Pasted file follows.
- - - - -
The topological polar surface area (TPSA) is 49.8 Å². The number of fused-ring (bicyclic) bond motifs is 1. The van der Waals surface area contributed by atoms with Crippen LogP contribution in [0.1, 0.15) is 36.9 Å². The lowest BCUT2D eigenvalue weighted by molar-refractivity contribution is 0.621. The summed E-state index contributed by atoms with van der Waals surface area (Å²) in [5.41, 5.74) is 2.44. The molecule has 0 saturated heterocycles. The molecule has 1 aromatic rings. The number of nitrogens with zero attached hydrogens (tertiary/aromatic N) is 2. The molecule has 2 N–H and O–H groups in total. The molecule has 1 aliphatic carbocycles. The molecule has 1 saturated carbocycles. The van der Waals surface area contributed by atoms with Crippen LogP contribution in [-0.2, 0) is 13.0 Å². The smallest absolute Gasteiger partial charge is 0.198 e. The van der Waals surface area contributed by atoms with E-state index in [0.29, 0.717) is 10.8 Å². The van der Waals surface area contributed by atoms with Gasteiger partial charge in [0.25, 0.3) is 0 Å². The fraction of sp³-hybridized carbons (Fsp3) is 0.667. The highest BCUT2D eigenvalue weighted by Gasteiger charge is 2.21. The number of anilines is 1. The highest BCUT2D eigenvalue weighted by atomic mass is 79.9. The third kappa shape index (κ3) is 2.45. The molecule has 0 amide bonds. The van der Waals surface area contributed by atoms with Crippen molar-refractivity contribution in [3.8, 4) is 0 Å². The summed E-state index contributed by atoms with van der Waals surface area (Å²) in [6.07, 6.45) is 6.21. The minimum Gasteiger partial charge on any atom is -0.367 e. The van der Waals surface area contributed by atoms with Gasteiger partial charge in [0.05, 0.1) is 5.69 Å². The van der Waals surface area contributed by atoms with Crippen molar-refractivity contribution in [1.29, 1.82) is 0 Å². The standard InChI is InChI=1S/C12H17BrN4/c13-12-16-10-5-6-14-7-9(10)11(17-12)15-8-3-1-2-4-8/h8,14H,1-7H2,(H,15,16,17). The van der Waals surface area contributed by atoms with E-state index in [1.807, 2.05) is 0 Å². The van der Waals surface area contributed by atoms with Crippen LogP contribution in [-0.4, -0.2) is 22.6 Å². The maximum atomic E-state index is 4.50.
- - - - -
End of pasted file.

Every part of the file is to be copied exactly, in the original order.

The topological polar surface area (TPSA) is 49.8 Å². The number of fused-ring (bicyclic) bond motifs is 1. The van der Waals surface area contributed by atoms with Crippen LogP contribution in [0.1, 0.15) is 36.9 Å². The lowest BCUT2D eigenvalue weighted by molar-refractivity contribution is 0.621. The summed E-state index contributed by atoms with van der Waals surface area (Å²) in [5.41, 5.74) is 2.44. The molecule has 0 saturated heterocycles. The molecule has 1 aromatic rings. The number of nitrogens with zero attached hydrogens (tertiary/aromatic N) is 2. The molecule has 2 N–H and O–H groups in total. The molecule has 1 aliphatic carbocycles. The molecule has 1 saturated carbocycles. The van der Waals surface area contributed by atoms with Crippen LogP contribution in [-0.2, 0) is 13.0 Å². The smallest absolute Gasteiger partial charge is 0.198 e. The van der Waals surface area contributed by atoms with E-state index in [0.29, 0.717) is 10.8 Å². The van der Waals surface area contributed by atoms with Gasteiger partial charge in [0.25, 0.3) is 0 Å². The fraction of sp³-hybridized carbons (Fsp3) is 0.667. The highest BCUT2D eigenvalue weighted by Gasteiger charge is 2.21. The number of anilines is 1. The highest BCUT2D eigenvalue weighted by atomic mass is 79.9. The third kappa shape index (κ3) is 2.45. The molecule has 0 amide bonds. The van der Waals surface area contributed by atoms with Crippen molar-refractivity contribution in [3.8, 4) is 0 Å². The summed E-state index contributed by atoms with van der Waals surface area (Å²) in [6.07, 6.45) is 6.21. The minimum Gasteiger partial charge on any atom is -0.367 e. The van der Waals surface area contributed by atoms with Gasteiger partial charge in [0.05, 0.1) is 5.69 Å². The van der Waals surface area contributed by atoms with Crippen molar-refractivity contribution in [1.29, 1.82) is 0 Å². The standard InChI is InChI=1S/C12H17BrN4/c13-12-16-10-5-6-14-7-9(10)11(17-12)15-8-3-1-2-4-8/h8,14H,1-7H2,(H,15,16,17). The van der Waals surface area contributed by atoms with E-state index in [1.807, 2.05) is 0 Å². The van der Waals surface area contributed by atoms with Crippen LogP contribution in [-0.4, -0.2) is 22.6 Å². The maximum atomic E-state index is 4.50.